August 2012
Volume 12, Issue 9
Vision Sciences Society Annual Meeting Abstract  |   August 2012
Action video game players resist oculomotor capture, but only when told to do so
Author Affiliations
  • Joseph Chisholm
    University of British Columbia
  • Alan Kingstone
    University of British Columbia
Journal of Vision August 2012, Vol.12, 368. doi:
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      Joseph Chisholm, Alan Kingstone; Action video game players resist oculomotor capture, but only when told to do so. Journal of Vision 2012;12(9):368.

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      © ARVO (1962-2015); The Authors (2016-present)

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A sizable body of work has accumulated over the past decade highlighting the relationship between action video game experience and benefits in cognitive task performance. Research has been largely consistent in demonstrating that action video game players (AVGPs) outperform non-video game players (NVGPs) especially in tasks that involve selective attention. We, along with others, have previously demonstrated that AVGPs are better able to resist the interfering influence of task-irrelevant distractors and have argued for a top-down mechanism to account for these attentional effects. However, it is unclear whether AVGPs will always demonstrate reduced interference from distraction or whether this effect only occurs when they are explicitly instructed to avoid distraction. To address this question, we ran two experiments, collecting eye movements and manual responses from AVGP and NVGP in a traditional oculomotor capture paradigm. Participants searched for a colour-singleton target, while a task-irrelevant abrupt onset appeared on 50% of trials. In Experiment 1, where participants were not informed of the appearance of the abrupt onset, AVGPs failed to demonstrate reduced capture relative to NVGPs. In Experiment 2, participants were informed that an abrupt onset would appear but that it was task-irrelevant and to be ignored. Results indicate that when told to ignore a task-irrelevent distractor, AVGPs demonstrate reduced capture by an abrupt onset relative to NVGPs. These findings not only provide further evidence that the attentional differences observed between AVGPs and NVGPs on tasks of selective attention are subserved by a difference in top-down control but that it is also specific to given task demands. In addition, these findings lend further support for the notion that the capture of attention is susceptible to top-down influence.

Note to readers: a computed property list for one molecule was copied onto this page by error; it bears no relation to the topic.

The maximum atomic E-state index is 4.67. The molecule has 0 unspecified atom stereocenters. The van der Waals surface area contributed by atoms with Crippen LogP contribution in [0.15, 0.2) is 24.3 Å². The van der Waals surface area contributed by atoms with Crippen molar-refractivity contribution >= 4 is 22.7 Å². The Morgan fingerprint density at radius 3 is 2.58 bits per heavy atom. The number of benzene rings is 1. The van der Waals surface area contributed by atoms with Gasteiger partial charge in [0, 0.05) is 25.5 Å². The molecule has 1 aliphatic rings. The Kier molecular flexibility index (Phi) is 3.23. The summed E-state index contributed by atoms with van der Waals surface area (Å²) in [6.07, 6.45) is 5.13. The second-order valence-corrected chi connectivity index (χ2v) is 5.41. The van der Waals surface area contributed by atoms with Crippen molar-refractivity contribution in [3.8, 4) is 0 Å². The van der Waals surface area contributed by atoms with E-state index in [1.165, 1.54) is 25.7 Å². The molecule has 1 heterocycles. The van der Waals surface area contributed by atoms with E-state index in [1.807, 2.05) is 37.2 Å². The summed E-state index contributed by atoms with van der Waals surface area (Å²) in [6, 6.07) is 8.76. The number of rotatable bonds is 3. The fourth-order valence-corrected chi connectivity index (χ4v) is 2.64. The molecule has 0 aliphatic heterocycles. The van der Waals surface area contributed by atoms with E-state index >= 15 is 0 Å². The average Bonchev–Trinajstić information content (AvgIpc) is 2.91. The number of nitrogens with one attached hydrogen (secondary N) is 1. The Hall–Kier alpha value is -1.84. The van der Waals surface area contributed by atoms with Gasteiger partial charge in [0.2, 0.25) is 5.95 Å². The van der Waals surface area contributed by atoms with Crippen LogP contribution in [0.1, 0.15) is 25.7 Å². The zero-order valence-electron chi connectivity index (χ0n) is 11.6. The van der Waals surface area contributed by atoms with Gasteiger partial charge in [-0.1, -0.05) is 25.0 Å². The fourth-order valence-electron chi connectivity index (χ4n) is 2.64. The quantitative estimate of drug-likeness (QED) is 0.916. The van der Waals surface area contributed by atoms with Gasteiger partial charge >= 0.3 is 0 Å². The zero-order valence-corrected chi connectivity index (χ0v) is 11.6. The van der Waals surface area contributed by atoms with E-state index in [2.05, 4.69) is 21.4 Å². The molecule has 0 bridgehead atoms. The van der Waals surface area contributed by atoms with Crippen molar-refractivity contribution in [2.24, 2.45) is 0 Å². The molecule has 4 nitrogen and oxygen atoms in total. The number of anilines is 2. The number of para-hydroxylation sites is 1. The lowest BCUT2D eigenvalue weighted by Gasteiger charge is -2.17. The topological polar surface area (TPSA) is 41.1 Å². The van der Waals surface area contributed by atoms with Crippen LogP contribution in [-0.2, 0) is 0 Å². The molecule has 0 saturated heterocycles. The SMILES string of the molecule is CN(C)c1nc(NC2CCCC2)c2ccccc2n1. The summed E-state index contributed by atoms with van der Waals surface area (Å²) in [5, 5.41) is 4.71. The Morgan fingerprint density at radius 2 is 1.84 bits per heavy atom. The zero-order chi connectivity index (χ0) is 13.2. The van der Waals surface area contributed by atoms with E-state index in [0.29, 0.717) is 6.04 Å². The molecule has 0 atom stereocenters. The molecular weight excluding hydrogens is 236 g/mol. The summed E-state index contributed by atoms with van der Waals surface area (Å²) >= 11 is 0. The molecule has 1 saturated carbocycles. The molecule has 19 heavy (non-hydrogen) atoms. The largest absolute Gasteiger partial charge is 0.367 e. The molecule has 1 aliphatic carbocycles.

Meeting abstract presented at VSS 2012


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